Music

"Always a singer first": an interview with Illa J, following the release of John Yancey (Jakarta Records, 2018)

Naming his latest album, John Yancey – the artist’s birth name - might seem an overly sober, straight-forward move for Detroit singer and sometime rapper, Illa J but there are reasons and significance behind his choice.

In 2008, Illa J released Yancey Boys – a strong début showing off his talents as singer/MC against some superb unreleased beats by his late brother, J Dilla. With a tiny guest roster (Frank Nitt, Guilty Simpson …), the album was an intimate tribute to the much-missed producer/MC known as Jay Dee.

Yancey Boys still sounds great today, but it seems to have been a mixed blessing for Illa J who was just 19 when his brother passed. Hence the significance of the John Yancey title; this new album, like others before it is all about Illa J reclaiming his name in his own right, asserting - no matter how gently - the singularity of his voice, while still showing respect to his brother.  

John Yancey more than adequately meets any such challenges. Produced by Calvin Valentine - who also provided the music for the previous album, Home - it showcases Illa J’s sophisticated lyricism and truly sweet voice.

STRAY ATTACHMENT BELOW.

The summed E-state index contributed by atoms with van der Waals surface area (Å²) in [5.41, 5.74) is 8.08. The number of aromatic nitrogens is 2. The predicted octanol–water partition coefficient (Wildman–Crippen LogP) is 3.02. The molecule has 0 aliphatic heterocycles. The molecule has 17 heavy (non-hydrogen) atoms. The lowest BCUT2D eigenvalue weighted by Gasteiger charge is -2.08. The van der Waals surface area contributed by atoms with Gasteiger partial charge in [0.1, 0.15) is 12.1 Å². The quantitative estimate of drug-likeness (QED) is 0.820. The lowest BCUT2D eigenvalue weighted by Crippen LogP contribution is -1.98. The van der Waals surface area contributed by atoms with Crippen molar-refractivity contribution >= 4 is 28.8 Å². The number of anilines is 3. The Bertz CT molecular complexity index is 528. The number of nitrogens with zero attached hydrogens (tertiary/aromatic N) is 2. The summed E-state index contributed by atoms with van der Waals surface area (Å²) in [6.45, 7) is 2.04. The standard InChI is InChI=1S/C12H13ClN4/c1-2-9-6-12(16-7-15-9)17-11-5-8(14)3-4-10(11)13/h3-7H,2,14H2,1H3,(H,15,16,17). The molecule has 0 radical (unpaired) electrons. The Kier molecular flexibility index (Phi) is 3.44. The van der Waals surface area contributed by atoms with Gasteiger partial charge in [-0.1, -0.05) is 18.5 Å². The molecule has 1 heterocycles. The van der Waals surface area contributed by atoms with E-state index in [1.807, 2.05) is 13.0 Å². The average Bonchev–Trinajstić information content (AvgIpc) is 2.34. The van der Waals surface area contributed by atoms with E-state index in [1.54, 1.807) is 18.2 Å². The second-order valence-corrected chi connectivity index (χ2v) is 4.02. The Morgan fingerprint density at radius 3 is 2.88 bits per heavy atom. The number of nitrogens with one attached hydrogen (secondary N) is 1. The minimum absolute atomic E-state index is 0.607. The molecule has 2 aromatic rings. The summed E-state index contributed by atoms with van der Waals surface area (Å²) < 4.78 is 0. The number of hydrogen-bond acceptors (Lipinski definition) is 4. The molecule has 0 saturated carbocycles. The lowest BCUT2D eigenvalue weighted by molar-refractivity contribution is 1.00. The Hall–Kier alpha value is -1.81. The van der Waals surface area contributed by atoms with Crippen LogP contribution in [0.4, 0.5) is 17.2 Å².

Meshing pop/R&B, with occasional rhymes, Illa J’s songs are carried by a summery, almost doo-wop vibe a lot of the time, while still held in the embrace of the music that raised him. Illa J’s vocals have a distinctive timbre, reminiscent … old school Smokey Robinson as he raps on the lovely hybrid-rap ballad, “Rose Gold.”

Other album highlights, such as “Tokyo” and the dulcet tones of “Sunday” similarly allow his vocals take centre stage. Future plans include moving into production, it’ll be interesting to see how Illa J continues to keep building his name as a vocalist, as that is where his real talent lies.   

Our phone conversation last month stayed focussed on Illa J’s new album, John Yancey.  When it was time to talk about the songs making references to J Dilla, “James Said” and “32,” the pre-paid credit on my phone cut, thus leaving my remaining questions unanswered. This seems appropriate, somehow.  

In the interview below, Illa J speaks about Detroit’s distinctive sound, and why we should thank the Yancey Boys’ musician father, Beverly Dewitt Yancey for providing the “foundations” for everything his gifted sons later produced and how Slum Village remains a key influence, as he says: “No Slum Village, no me.”  

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New Order, “The Perfect Kiss” 12” (Factory Records, 1985) plus live recordings

One of the miracles of modern popular music, okay I’m sure there’ll be some ready to debate and argue for the less-known New Order tracks here – note: I have heard them too – but this song, this song. Equally impressive for the mordant ambiguity of the lyrics:

I stood there beside myself
Thinking hard about the weather
Then came by a friend of mine